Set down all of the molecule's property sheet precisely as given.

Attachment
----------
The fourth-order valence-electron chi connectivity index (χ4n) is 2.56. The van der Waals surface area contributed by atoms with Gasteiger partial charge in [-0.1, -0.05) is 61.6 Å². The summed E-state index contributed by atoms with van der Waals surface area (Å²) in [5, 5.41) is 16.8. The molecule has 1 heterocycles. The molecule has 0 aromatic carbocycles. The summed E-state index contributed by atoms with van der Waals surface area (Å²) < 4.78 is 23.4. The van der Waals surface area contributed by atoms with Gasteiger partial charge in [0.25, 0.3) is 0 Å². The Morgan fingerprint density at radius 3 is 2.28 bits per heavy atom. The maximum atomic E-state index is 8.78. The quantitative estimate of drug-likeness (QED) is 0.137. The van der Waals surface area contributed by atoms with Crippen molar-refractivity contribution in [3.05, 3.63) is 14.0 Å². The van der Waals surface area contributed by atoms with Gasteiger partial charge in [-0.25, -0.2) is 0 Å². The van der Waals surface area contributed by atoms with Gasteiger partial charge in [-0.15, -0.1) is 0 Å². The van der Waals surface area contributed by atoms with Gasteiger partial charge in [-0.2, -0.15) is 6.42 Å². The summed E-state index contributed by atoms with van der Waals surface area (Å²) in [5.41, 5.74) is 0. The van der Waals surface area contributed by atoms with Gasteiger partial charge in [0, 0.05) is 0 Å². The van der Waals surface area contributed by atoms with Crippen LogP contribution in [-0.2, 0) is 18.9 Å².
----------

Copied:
The fourth-order valence-electron chi connectivity index (χ4n) is 2.56. The van der Waals surface area contributed by atoms with Gasteiger partial charge in [-0.1, -0.05) is 61.6 Å². The summed E-state index contributed by atoms with van der Waals surface area (Å²) in [5, 5.41) is 16.8. The molecule has 1 heterocycles. The molecule has 0 aromatic carbocycles. The summed E-state index contributed by atoms with van der Waals surface area (Å²) < 4.78 is 23.4. The van der Waals surface area contributed by atoms with Gasteiger partial charge in [0.25, 0.3) is 0 Å². The Morgan fingerprint density at radius 3 is 2.28 bits per heavy atom. The maximum atomic E-state index is 8.78. The quantitative estimate of drug-likeness (QED) is 0.137. The van der Waals surface area contributed by atoms with Crippen molar-refractivity contribution in [3.05, 3.63) is 14.0 Å². The van der Waals surface area contributed by atoms with Gasteiger partial charge in [-0.25, -0.2) is 0 Å². The van der Waals surface area contributed by atoms with Gasteiger partial charge in [-0.15, -0.1) is 0 Å². The van der Waals surface area contributed by atoms with Gasteiger partial charge in [-0.2, -0.15) is 6.42 Å². The summed E-state index contributed by atoms with van der Waals surface area (Å²) in [5.41, 5.74) is 0. The van der Waals surface area contributed by atoms with Gasteiger partial charge in [0, 0.05) is 0 Å². The van der Waals surface area contributed by atoms with Crippen LogP contribution in [-0.2, 0) is 18.9 Å².